A better and more complete understanding of my invention will be had by reference to the drawings, in which similar characters of reference refer to similar parts throughout the several views and in which:
FIG. 1 is an actual size perspective view of a relay, with the cover on, constructed in accordance with the present invention.
FIG. 2 is a side elevation, partly in section, greatly enlarged of the relay of FIG. 1.
FIG. 3 is a cross-sectional view of FIG. 2 taken along lines 'III--III.
FIG. 4 is a side elevation view of the header and contact assembly shown in FIG. 3 with the cover removed.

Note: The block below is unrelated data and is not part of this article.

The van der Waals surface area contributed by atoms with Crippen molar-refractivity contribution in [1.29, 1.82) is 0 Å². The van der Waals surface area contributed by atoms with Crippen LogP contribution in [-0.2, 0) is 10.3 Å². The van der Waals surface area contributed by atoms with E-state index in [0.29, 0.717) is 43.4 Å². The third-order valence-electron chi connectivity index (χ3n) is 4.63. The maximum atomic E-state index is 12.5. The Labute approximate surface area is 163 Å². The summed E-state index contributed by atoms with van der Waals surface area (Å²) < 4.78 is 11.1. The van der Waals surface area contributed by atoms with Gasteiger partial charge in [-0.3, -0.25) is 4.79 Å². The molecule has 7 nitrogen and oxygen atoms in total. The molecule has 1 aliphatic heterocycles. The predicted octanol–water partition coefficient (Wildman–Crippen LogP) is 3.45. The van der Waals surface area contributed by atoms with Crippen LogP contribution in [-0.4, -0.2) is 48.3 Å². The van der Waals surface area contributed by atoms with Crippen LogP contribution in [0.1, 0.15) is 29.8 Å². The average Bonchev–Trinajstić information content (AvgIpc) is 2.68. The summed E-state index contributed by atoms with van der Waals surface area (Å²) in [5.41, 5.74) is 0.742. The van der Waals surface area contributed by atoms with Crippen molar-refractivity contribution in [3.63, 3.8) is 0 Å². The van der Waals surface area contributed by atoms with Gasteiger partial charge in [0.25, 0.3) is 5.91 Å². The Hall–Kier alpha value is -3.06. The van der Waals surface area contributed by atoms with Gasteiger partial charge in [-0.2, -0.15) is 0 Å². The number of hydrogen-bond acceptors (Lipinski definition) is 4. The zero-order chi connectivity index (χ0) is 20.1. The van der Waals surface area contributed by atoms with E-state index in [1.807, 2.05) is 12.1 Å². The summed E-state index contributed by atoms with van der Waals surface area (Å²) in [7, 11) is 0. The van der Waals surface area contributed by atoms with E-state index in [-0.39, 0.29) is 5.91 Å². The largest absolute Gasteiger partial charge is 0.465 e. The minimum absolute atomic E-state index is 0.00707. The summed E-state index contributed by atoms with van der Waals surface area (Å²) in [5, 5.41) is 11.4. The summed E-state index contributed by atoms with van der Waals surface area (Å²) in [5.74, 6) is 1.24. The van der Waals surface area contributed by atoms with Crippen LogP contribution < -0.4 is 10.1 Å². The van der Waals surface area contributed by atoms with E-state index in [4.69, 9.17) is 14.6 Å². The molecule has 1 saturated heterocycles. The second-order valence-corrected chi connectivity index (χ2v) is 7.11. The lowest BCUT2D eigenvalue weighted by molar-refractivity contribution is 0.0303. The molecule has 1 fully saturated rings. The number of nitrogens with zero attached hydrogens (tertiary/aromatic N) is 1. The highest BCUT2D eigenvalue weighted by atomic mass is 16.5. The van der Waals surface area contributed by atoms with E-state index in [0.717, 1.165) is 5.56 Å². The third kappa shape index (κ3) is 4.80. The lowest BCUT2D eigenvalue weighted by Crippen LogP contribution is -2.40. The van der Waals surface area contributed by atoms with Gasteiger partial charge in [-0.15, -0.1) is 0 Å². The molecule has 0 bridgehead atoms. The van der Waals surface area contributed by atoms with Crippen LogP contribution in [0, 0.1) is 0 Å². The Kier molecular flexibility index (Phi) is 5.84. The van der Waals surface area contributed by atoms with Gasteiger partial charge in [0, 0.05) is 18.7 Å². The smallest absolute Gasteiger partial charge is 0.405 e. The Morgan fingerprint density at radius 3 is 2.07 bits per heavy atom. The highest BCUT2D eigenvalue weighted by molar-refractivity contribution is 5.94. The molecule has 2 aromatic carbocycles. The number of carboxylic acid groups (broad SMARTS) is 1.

FIG. 5 is a side elevational view, partially in section, of the relay in its deenergized condition, the cover and header and contact assembly being omitted.
FIG. 6 is a cross-sectional view of FIG. 5 taken along a line substantially corresponding to line VII-VII of FIG. 5.
FIG. 7 illustrates a detailed partial cross-section in magnified form of a pivotal journal bearing of the relay.
FIG. 8 is a cross-sectional view of FIG. 5 taken along a line substantially corresponding to line VIIIVIII of FIG. 5.
FIG. 9 is a partial side elevational view of the relay in its energized condition, the cover and header and contact assembly being omitted.
FIG. 10 is a perspective view, partially in section, of the armature assembly.